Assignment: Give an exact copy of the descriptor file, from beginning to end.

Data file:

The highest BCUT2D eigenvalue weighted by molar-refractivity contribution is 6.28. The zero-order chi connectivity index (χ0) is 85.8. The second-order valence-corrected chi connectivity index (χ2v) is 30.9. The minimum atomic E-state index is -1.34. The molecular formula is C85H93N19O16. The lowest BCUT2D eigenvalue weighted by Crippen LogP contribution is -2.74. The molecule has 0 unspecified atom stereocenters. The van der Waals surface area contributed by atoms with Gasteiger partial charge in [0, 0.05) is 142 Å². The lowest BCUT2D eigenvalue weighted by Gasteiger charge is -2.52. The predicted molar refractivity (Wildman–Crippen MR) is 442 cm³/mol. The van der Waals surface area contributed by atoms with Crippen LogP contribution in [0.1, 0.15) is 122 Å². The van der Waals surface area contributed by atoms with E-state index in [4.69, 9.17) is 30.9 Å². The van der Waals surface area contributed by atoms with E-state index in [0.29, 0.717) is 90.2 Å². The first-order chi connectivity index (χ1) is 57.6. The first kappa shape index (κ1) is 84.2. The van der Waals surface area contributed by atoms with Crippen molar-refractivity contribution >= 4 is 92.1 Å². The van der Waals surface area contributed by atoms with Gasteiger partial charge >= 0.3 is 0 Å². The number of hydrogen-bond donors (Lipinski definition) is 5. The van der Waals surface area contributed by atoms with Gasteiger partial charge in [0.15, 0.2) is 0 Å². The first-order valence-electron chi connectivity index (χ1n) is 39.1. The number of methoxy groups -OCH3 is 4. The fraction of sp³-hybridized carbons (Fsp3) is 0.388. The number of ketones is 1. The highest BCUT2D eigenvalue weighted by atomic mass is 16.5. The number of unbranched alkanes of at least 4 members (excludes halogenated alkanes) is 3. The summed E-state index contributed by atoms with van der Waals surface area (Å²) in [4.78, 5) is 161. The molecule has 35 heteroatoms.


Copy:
The highest BCUT2D eigenvalue weighted by molar-refractivity contribution is 6.28. The zero-order chi connectivity index (χ0) is 85.8. The second-order valence-corrected chi connectivity index (χ2v) is 30.9. The minimum atomic E-state index is -1.34. The molecular formula is C85H93N19O16. The lowest BCUT2D eigenvalue weighted by Crippen LogP contribution is -2.74. The molecule has 0 unspecified atom stereocenters. The van der Waals surface area contributed by atoms with Gasteiger partial charge in [0, 0.05) is 142 Å². The lowest BCUT2D eigenvalue weighted by Gasteiger charge is -2.52. The predicted molar refractivity (Wildman–Crippen MR) is 442 cm³/mol. The van der Waals surface area contributed by atoms with Crippen LogP contribution in [0.1, 0.15) is 122 Å². The van der Waals surface area contributed by atoms with E-state index in [4.69, 9.17) is 30.9 Å². The van der Waals surface area contributed by atoms with E-state index in [0.29, 0.717) is 90.2 Å². The first-order chi connectivity index (χ1) is 57.6. The first kappa shape index (κ1) is 84.2. The van der Waals surface area contributed by atoms with Crippen molar-refractivity contribution >= 4 is 92.1 Å². The van der Waals surface area contributed by atoms with Gasteiger partial charge >= 0.3 is 0 Å². The number of hydrogen-bond donors (Lipinski definition) is 5. The van der Waals surface area contributed by atoms with Gasteiger partial charge in [0.15, 0.2) is 0 Å². The first-order valence-electron chi connectivity index (χ1n) is 39.1. The number of methoxy groups -OCH3 is 4. The fraction of sp³-hybridized carbons (Fsp3) is 0.388. The number of ketones is 1. The highest BCUT2D eigenvalue weighted by atomic mass is 16.5. The number of unbranched alkanes of at least 4 members (excludes halogenated alkanes) is 3. The summed E-state index contributed by atoms with van der Waals surface area (Å²) in [4.78, 5) is 161. The molecule has 35 heteroatoms.